There are 98 Irish players with a single international cap to their name who through circumstance, retirement or death are extremely unlikely to ever add to that total. These inglorious one-cap wonders have mostly been lost to the mists of time but there are several with interesting back stories that are worth telling. Here’s half a dozen to get you started.
Mick O’Flanagan [Friendly v England, Dalymount Park, Dublin, 30th Sept 1946]
If one cap is all that destiny is going to grant you then it probably helps if it involves opposition of worth. In the case of Mick O’Flanagan it was an appearance against the old enemy England at Dalymount Park in September 1946. In what was probably an indicator of the lax pre-match preparations of the time (Saipan was a mere half a century later) O’Flanagan only learnt of his involvement a couple of hours before kick-off due to a last minute injury to Davy Walsh. Having imbibed the night before it is not clear how much this affected his on-field performance. But then, this was his only cap.
The occasion at Dalymount was definitely a little more ballsy than the tepid affair played out in the Aviva recently so it helped that O’Flanagan also had his brother and fellow Irish international Kevin on the pitch to help out. This was Ireland’s first game after World War II and ended disappointingly with Tom Finney scoring a late goal to crush the hopes of the 32,000 Irish in the crowd. For O’Flanagan it was to be the beginning and the end of his Irish adventure though he would go on to represent Ireland in another code, the name of which slips my mind at the moment.
Joe Lapira [Friendly v Ecuador, Giants Stadium, New York, 23rd May 2007]
If memes had been invented back in 2007 then Joe Lapira would have become the poster boy for footballers with a reputation built on shifting sands. The Louisiana born Lapira was awarded a full international cap by Steve Staunton against Ecuador during a two-match tour of the States in the summer of 2007. This despite being a full-time business studies student at Notre Dame University at the time. The 20-year-old was regarded as the star striker of his college team but with little evidence to hand Staunton acted on a prompt from Lapira’s uncle about his eligibility to play for Ireland. The gaffer duly fast-tracked Lapira into the Irish squad and he would come on for the final 4-minutes, and in the process become the first amateur to play for the Republic since 1964.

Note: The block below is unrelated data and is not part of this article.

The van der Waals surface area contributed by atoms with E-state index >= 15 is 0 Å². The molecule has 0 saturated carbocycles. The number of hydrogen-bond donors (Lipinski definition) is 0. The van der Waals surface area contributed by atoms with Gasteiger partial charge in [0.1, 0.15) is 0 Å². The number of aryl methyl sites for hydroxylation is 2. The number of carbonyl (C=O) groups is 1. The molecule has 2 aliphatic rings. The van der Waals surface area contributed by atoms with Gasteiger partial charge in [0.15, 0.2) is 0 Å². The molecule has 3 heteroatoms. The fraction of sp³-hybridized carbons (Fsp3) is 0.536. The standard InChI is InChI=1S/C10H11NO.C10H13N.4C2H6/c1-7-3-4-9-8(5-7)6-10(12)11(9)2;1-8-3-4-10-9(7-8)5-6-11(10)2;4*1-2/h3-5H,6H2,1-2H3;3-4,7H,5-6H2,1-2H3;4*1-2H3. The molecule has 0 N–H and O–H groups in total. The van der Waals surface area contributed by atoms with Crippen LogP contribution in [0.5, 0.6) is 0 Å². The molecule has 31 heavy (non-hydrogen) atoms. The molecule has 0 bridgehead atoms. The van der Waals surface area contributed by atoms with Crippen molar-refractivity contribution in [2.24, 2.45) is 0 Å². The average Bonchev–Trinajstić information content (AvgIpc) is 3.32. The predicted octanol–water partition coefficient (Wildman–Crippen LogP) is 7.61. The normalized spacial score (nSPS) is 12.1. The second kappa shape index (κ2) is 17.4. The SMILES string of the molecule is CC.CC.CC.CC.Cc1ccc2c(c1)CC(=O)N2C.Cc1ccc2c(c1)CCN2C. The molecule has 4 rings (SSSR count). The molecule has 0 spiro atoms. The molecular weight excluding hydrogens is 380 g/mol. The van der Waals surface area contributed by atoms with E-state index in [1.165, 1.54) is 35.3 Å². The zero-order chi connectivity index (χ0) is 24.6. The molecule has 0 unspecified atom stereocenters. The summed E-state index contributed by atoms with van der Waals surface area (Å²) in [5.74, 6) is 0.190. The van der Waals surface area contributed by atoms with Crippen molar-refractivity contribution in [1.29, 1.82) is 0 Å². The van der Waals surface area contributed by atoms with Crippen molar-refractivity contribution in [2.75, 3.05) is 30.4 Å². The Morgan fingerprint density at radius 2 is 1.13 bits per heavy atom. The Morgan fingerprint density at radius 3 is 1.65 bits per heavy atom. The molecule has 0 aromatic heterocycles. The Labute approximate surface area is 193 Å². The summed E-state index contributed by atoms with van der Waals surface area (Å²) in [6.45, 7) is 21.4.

Lapira’s (in)stint with Ireland was short-lived and within a year of making his international debut he was plying his trade in the cold environs of the Norweigan 2nd division with Nybergsund Idrettslag Trysil. Thankfully he would later move to sunnier climes when 2nd tier Indian club United Sikkim succumbed to his hirsute charms.
Owen Coyle [Friendly v Holland, Tilburg, 20th April 1994]
Most Irish supporters will know that the Scottish born Owen Coyle played for Ireland, but what is most surprising is that his career in green was so short lived, amounting to a solitary cap. And that appearance was a mere 10 minutes, as Coyle’s substitute appearance saw him replacing another Scottish born player Tommy Coyne in the 1-0 friendly victory over Holland in April 1994. Coyle was a prolific goalscorer for an array of Scottish clubs and Bolton down south, and while he was named in Ireland’s provisional squad for the World Cup at USA ’94 he failed to make the final travelling party. With Niall Quinn missing the tournament due to injury Coyle was deemed surplus to our attacking requirements with the aforementioned Tommy Coyne, Tony Cascarino, John Aldridge and David Kelly getting the nod ahead of him.